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What you should know about sharpening at least.

Touch Up, Sharpening, and Thinning

Knife Maintenance Cycle

- Touch Up -

A very quick and easy way to restore only the very apex without removing almost any steel and is usually done multiple times before sharpening.

- Sharpening -

Removes enough steel to create a new edge.

- Thinning -

Makes the blade thin again after repeated sharpening sessions.


- Sharpness & Performance -

You can maintain the sharpness and performance of your knife at its best.

- Minimum Cost -

You can minimise the cost of sharpening.

- Maximum Knife Lifetime -

You can maximise your knife lifetime.

Short Intervals

Touch Up

What is a touch up?

By our definition, it's a 1-min easy way of maintaining the sharpness by restoring only the micro-bevels. It's done in a way that it removes almost no steel from the knife if done correctly.

If you do this by yourself, you can lengthen the time between professional knife sharpening services.

What do you need?

A honing rod, leather strop, whetstone, or a combination.

Which one does Hazuki Knife recommend using

Combination of a whetstone and a leather strop.

When should it be done?

This is preventive action and should be done while the edge is still reasonably sharp. Professional chefs do it as frequently as every 10 min to fortnightly. The harder the steel, the longer the edge holds.

When won't it work or is no longer effective?

The edge could be very dull or fatigued from use and repeated touch ups. Sharpening on a stone will be needed to re-establish an edge.

What can Hazuki Knife do for you?

We will sharpen your knife, or

We teach you how to touch up the micro-bevels with a honing rod, whetstone, and strop.

Medium Intervals


What is sharpening?

By our definition, sharpening is the process of removing a sufficient amount of steel from the secondary bevels and re-establishing an edge.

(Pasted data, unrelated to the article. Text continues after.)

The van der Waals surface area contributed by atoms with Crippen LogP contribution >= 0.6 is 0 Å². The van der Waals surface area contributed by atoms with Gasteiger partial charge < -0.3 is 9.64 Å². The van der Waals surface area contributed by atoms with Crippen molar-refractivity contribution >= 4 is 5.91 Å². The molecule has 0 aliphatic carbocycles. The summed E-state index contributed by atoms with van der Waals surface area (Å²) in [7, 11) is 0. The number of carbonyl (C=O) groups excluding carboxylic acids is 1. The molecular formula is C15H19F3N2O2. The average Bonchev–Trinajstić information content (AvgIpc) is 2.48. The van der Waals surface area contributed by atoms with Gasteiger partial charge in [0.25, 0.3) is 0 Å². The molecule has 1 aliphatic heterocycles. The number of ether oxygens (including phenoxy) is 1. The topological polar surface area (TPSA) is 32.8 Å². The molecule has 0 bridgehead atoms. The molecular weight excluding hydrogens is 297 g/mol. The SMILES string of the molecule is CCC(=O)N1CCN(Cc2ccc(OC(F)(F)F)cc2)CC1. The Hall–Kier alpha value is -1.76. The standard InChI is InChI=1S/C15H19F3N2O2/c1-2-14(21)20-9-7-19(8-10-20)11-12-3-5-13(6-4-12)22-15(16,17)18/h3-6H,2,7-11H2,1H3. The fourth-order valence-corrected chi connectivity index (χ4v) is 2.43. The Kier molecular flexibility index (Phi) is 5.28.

Generally speaking, a knife should only take a few minutes to up to about 15 min to sharpen on whetstones, depending on the condition, blade length, objectives, and material.

What does Hazuki Knife recommend using?

Free-hand whetstone sharpening.

When should it be done?

This is corrective action and should be done after a period of use and touchups.

When won't it work or is no longer effective?

There are numerous possibilities. Every one has different sharpening issues. We will identify and solve your individual issues in our class.

What can Hazuki Knife do for you?

we will sharpen your knife, or

Join our class. You will be able to sharpen from day one.

Long Intervals


What is thinning?

Each time sharpening and repairing is done, the edge gets a little bit closer to the spine that is almost always thicker than the edge, so the thickness behind the edge gets thicker and thicker. Eventually it gets so thick that it creates a lot of resistance and wedges ingredients, particularly dense ones like carrots no matter how sharp the cutting edge is. This indicates that it is probably time for thinning.

Note: Some knives are thick by design for tough applications like chopping bones.

What do you need?

Not all sharpening systems are capable of thinning - whetstones are as well as special equipment that knife makers use. Regardless of the system you decided to use, thinning takes a lot of skill, knowledge, practice, and hard work, so you may want to get it done by us.

When should it be done?

Do the carrot test. If the piece becomes too much of a wedge for you, it's probably time for thinning. You can also look at the secondary bevel. If it's almost 2 mm tall, it's a good sign for us to judge that the blade needs thinning.

What can Hazuki Knife do for you?

we thin and sharpen your knife, or

we teach you how to thin.